Not all media players are made equal when it comes to accessibility. You want to use media players for audio and video that have clear labels, can be read by screen readers and assistive technology, and work with keyboard controls.
This really goes for all of your content—you want to make sure that it’s accessible with screen readers or other assistive technology, so that everyone can enjoy the awesome content you work so hard on.
The Road to Podcast Accessibility
If you’re starting from scratch with accessibility, it can seem like a long overwhelming road. But fear not, you don’t have to do it all in one fell swoop.
There are parts that can be pricey (like getting a few years’ worth of episodes transcribed) and time-consuming (like updating all of your website’s alt text), so the best strategy is to make a plan in the first place. Lay out the steps that you want to take towards accessibility, figure out what you need to make that happen, and lay it out in a reasonable timeline.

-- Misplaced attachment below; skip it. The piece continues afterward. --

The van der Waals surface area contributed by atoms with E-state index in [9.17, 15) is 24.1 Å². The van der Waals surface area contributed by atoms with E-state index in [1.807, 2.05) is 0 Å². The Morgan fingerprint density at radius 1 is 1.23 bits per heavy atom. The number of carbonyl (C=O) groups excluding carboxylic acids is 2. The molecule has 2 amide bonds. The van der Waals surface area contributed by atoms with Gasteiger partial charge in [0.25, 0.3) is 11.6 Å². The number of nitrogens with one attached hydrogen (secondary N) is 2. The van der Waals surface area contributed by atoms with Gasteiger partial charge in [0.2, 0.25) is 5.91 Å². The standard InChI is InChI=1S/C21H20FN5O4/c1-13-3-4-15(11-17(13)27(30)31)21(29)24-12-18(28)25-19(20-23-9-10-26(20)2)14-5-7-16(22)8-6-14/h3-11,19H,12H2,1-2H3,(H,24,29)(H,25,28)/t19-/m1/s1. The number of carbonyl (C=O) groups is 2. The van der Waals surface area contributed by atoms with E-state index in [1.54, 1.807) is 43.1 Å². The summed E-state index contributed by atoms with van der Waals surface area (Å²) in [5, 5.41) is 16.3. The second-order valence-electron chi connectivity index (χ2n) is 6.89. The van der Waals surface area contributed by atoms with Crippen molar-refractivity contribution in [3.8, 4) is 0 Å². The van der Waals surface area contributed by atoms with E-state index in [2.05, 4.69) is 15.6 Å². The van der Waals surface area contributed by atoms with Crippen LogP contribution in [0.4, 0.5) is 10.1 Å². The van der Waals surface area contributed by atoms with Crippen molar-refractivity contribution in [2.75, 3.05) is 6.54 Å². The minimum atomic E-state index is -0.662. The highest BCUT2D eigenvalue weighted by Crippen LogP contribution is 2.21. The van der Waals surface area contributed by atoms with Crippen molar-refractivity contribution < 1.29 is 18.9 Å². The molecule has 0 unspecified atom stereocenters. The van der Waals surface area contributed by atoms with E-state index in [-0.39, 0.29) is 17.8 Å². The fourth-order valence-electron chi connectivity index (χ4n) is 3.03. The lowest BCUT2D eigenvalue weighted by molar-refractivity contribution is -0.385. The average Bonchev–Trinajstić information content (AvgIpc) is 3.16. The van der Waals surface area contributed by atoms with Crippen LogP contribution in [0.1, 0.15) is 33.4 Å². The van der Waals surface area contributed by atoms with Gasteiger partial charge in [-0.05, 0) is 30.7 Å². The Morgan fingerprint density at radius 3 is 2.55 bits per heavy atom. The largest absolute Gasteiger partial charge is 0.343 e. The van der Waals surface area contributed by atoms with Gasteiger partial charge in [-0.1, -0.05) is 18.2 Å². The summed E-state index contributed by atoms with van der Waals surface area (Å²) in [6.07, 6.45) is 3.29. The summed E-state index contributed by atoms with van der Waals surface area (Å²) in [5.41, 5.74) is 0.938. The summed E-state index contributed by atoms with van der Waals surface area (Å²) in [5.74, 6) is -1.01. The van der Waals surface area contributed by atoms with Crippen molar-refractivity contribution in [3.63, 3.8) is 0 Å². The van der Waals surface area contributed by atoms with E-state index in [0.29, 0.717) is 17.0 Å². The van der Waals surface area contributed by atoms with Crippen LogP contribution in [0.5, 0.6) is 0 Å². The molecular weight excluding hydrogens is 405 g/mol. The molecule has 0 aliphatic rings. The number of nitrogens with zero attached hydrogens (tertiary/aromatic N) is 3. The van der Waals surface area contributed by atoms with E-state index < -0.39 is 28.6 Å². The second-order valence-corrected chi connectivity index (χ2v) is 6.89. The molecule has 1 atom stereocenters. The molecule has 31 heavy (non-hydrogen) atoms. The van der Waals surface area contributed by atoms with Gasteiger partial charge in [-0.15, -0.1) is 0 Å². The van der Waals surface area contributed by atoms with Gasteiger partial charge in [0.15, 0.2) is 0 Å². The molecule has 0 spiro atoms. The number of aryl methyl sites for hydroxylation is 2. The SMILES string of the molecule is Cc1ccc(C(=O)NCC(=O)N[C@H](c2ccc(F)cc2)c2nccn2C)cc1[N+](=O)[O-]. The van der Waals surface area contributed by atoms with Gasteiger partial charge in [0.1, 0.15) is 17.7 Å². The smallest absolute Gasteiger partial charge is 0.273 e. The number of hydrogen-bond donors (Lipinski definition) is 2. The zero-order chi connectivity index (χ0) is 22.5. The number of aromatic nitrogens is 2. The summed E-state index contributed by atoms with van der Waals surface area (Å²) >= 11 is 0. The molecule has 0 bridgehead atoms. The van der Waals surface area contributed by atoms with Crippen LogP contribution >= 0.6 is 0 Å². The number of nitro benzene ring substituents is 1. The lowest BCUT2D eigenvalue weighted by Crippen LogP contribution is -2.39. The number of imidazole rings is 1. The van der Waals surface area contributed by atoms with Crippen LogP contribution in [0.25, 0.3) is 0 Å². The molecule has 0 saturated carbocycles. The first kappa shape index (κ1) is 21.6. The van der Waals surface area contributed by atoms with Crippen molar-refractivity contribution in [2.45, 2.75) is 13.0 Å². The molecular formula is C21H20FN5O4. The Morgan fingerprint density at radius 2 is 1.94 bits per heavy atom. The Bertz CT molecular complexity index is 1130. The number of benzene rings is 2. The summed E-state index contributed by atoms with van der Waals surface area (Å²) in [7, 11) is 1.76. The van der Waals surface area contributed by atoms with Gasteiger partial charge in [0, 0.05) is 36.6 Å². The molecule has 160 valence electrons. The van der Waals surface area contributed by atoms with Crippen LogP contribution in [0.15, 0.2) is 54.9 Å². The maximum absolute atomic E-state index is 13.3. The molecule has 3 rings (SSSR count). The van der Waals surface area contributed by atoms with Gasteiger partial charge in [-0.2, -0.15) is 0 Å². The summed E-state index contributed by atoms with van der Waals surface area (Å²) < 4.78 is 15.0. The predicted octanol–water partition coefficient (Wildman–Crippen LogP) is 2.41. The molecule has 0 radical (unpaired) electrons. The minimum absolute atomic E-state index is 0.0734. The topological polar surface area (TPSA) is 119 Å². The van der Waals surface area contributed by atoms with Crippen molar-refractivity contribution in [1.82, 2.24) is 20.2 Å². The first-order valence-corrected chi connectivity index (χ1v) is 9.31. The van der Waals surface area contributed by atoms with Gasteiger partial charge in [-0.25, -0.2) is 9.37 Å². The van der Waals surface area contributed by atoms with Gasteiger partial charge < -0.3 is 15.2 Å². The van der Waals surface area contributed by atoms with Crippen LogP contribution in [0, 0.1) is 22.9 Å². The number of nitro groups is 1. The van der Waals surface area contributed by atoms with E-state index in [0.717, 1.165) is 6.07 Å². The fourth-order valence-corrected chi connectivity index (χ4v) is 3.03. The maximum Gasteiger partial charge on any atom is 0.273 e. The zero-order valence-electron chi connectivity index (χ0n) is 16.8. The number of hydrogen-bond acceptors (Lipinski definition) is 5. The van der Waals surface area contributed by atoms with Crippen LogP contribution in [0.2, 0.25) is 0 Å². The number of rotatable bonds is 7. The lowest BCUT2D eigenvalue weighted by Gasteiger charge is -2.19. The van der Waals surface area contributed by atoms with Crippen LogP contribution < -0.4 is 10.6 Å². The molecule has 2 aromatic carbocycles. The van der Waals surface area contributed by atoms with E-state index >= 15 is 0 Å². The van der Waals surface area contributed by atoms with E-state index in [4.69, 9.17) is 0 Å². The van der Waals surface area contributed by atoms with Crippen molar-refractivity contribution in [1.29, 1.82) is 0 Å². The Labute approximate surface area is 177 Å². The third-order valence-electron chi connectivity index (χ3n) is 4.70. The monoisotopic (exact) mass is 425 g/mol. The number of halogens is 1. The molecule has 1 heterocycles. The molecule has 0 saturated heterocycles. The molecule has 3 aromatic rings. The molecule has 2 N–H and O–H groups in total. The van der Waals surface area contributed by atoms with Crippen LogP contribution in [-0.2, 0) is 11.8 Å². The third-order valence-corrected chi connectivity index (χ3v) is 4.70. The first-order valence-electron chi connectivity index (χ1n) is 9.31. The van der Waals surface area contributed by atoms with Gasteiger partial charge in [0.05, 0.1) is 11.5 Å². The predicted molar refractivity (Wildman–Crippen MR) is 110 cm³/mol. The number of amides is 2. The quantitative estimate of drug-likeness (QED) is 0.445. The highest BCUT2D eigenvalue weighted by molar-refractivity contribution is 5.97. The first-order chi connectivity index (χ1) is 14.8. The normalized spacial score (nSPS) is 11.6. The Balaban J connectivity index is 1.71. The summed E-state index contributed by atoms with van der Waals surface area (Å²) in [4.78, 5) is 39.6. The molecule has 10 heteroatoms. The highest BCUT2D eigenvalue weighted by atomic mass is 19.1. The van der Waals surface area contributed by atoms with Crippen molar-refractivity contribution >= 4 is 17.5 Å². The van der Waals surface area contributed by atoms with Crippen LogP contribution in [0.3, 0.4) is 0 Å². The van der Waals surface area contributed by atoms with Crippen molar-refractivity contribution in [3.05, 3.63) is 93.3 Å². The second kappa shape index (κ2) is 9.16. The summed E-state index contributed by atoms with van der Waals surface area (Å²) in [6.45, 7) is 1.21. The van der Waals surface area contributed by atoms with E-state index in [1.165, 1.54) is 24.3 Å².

It’s OK to start small, everyone has to start from somewhere!
For more advice and guidance on how to make your podcast more accessible, be sure to check out this episode of Podcraft with accessibility evangelist Nicolas Steenhout.
And remember, you’ll find courses and resources on everything how-to-podcast in Podcraft Academy. We run weekly live Q&A sessions in there too, and it’d be great to work with you there.
What Our Readers Think About How to Make Your Podcast Accessible (& Why You Should)
I can see how all of this applies well to interview podcasts. But I’m wondering how a transcript and especially video applies to fiction podcasts?